Your letter dated August 22d was recd yesterday. I was very sorrow[?] to hear that John Srofe had resmued the old trade as he is pleased to term[?] it. I had hope that four years experience as a soldiers in the most noble cause -- and I may also say inexperience human misery -- had sorrow to reform him and that he here after would forever abandon that most disgrace full business -- if it may be found[?] with the term business. I ask forgiveness from God [&?] man for what I have done in the "trade" and hereafter I pledge myself to never[?] follow it again. In the language of Adam[?] I will express myself, sink or [?]. I pledge myself to God an[d] you never to disgrace you or myself by resorting to that the most damable and dishonest of all trades for a support. I look upon it as not only being repugnant to an honest man but as being repulsive to all reasonable thieves. I am speaking from experience. Yes from [?] experience. I may say for I class myself as a victeur[victim?] of its perfidly. I might have been a bad boy but the cursed feather trade seroud[?] to make me worse. Caused me to leave as good a home as any one would wish and gave to me that everlasting hankering for rambling. And last but not least robbed me of an education, defeated early my desires and intentions, besides many other infieries of which I might speak. But I will pass the subject bye hoping that this may be his last trip. [Feather Trade: hunting for plumage of wild birds.] I wrote you last sunday. I was then very weak from the breast bone fever but I am as well as ever I was I think. I am not as much as any common person. I expect John will be mad when he reads this but if he is I don't care one cent. I want that he should be mad. Perhaps it may bring him back to his natural good sense and thought. My regards to all my friends who may inquire of me. Lo[?] Azubah & [?][?] John if he is at home. I had better [?] as I last requested him but I suppose he will not and there is no use to write to you or him about it. Had I known in time I think I might have persuaded him from going. But I started to close. Good bye for the present. Your affectionate son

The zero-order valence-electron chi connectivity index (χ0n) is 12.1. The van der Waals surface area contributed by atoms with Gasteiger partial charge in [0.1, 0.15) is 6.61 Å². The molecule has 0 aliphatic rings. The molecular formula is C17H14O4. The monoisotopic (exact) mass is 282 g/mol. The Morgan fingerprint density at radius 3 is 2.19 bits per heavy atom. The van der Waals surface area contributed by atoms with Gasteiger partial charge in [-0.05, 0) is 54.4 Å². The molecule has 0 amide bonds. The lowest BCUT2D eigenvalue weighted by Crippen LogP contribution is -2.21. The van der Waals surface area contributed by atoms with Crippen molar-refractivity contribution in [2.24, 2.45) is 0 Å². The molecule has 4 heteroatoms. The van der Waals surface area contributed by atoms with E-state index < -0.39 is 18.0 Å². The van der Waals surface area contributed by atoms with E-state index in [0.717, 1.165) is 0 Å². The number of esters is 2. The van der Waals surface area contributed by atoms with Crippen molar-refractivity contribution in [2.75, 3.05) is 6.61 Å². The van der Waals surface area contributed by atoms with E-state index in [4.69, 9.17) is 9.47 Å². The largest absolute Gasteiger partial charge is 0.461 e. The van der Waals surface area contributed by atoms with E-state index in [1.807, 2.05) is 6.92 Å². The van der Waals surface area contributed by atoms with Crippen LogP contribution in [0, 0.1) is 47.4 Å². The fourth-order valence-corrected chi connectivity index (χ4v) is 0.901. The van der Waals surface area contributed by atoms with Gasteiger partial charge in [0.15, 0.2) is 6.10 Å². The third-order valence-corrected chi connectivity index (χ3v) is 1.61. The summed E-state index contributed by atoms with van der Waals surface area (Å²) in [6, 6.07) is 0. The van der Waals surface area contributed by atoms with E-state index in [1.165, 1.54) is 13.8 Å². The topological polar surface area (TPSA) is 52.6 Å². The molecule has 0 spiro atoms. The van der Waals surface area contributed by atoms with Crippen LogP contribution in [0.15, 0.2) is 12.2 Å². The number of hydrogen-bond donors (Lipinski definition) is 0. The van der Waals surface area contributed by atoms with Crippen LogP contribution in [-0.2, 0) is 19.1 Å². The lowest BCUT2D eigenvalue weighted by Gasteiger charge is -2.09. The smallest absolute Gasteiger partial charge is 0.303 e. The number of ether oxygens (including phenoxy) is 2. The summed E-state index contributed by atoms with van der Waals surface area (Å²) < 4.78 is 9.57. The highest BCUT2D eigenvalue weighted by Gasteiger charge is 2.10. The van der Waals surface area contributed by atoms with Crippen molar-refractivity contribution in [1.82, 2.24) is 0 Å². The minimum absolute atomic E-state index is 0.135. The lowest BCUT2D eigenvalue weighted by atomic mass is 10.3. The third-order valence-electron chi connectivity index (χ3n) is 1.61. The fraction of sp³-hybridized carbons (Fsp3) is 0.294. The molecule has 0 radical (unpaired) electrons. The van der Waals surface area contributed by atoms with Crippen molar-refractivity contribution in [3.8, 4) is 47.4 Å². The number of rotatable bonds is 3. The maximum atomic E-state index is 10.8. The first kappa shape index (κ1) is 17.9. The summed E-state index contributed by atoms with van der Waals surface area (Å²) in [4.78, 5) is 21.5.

W.J. Srofe.